For this to happen, we must also ensure a minimum level of acculturation of our senior officials and political staff to scientific issues, otherwise it will be illusory to see them make politically informed decisions.
The idea of creating personal liability for ministers who do not meet the scientific advisory bodies created by the law seems interesting. The hearings showed that there were, to say the least, problems with the follow-up of the advisory bodies created by the law, which did not meet as often as required by the law.
After these few introductory orientations, the report lists the following proposals:
Proposal 1: in line with our climate and industrial objectives, assume a growing need for electricity, for the end of the decade, by 2050 and beyond, and note the gap in production that separates us from energy sovereignty.
Proposal 2: to adopt a 30-year energy-climate programming law with climate, energy and industrial objectives as well as the related resources, which will be closely and regularly monitored by Parliament and expert institutions.
Proposal 3: Strengthen the consultation of Parliament, and in particular the OPECST, on energy policies and the control they exercise over their implementation.
Proposal 4: Put the General Directorate of Energy back within the Ministry in charge of industry and provide it with the means to identify, monitor and reduce our industrial vulnerabilities.
Proposal 5: ask RTE to change its security of supply criteria in the short term, and launch an overhaul of our overall security of supply doctrine under its responsibility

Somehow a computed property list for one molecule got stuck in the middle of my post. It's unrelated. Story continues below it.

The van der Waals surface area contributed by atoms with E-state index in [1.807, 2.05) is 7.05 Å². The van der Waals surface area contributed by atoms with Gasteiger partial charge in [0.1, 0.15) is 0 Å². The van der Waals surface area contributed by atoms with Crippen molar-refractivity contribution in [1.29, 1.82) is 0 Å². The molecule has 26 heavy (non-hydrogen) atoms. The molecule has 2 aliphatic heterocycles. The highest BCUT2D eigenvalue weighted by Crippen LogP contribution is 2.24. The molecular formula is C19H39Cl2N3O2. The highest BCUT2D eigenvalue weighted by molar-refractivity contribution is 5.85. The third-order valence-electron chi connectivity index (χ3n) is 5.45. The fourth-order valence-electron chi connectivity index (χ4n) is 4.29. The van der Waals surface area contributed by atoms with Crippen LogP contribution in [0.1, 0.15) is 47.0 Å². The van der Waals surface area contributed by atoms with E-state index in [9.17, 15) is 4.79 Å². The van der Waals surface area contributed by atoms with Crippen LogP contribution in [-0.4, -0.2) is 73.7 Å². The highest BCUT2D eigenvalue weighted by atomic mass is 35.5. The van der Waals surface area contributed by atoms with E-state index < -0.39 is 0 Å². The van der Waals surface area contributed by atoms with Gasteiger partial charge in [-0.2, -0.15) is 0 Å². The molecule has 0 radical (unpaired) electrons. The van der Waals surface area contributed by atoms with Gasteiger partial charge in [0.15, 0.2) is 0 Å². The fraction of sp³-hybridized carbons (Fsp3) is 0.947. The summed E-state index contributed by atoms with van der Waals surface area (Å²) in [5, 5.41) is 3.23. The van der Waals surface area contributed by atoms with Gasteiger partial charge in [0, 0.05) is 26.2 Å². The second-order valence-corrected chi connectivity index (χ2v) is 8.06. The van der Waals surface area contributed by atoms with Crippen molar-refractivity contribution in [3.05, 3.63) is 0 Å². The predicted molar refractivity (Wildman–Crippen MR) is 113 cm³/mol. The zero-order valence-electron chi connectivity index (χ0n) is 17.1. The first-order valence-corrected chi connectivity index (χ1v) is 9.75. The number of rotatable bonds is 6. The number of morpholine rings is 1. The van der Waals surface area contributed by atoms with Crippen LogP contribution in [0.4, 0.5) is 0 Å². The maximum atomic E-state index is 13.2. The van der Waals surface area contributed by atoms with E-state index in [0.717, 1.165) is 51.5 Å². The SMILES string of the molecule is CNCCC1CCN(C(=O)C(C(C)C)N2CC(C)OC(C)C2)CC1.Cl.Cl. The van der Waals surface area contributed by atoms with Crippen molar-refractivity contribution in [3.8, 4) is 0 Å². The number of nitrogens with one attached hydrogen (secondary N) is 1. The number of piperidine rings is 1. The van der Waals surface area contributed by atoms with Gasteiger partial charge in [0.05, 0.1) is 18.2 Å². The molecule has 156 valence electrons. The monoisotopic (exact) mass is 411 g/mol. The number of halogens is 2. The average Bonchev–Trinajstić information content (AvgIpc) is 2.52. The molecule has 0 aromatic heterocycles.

Proposal 6: Adopt a common and sustainable European position to define nuclear energy as a decarbonized and strategic energy that should be supported in the same way as renewable energies
Proposal 7: Link the reform of the electricity market to the negotiations on the EU’s global energy policy by carrying out a thorough reform of the European electricity market to protect the French specificity, and to decouple the price of gas from that of low-carbon electricity; in the meantime, suspend without delay and compensate the ARENH
Proposal 8: Following on from the recent announcement by the Minister for Energy Transition, demand compliance with the Lisbon Treaty and give a new impetus to the Euratom Treaty.
Proposal 9: maintain the hydroelectric concessions in the public domain, for example by applying a quasi-regulation system to avoid any competition and to relaunch the necessary investments.
Proposal 10: Continue and increase the ambition of the sobriety plan for the winter of 2022-2023, and extend it to all individuals, public services and companies, without ignoring the financial and industrial cost of load shedding.
Proposal 11: Strengthen efforts to decarbonize all emitting sectors, particularly in transportation, by accelerating public transportation and rail freight projects and reducing the weight of vehicles through incentives
Proposal 12: Evaluate energy renovation measures in order to prioritize the most efficient ones, set measurable consumption reduction targets and define them by department; launch a sector plan to develop training.
Proposal 13: revise our renewable heat objectives, which according to several institutes could be at least doubled by 2030, and strengthen the associated Heat Fund
Proposal 14: launch a new mining inventory on French soil, accelerate the identification of critical imports and the creation of rare earth processing and recycling industries
Proposal 15: deepen the forecasting of investment needs on the network, in particular in the case of the strong reindustrialization trajectory
Proposal 16: on all the major challenges in the short term (corrosion under stress, thermal fatigue) as well as in the medium term (impact of climate change), ask EDF to produce and present to the Government, to the OPECST and to the general public, a precise and prospective inventory of the measures taken to ensure the operation of the nuclear fleet, dams and all energy facilities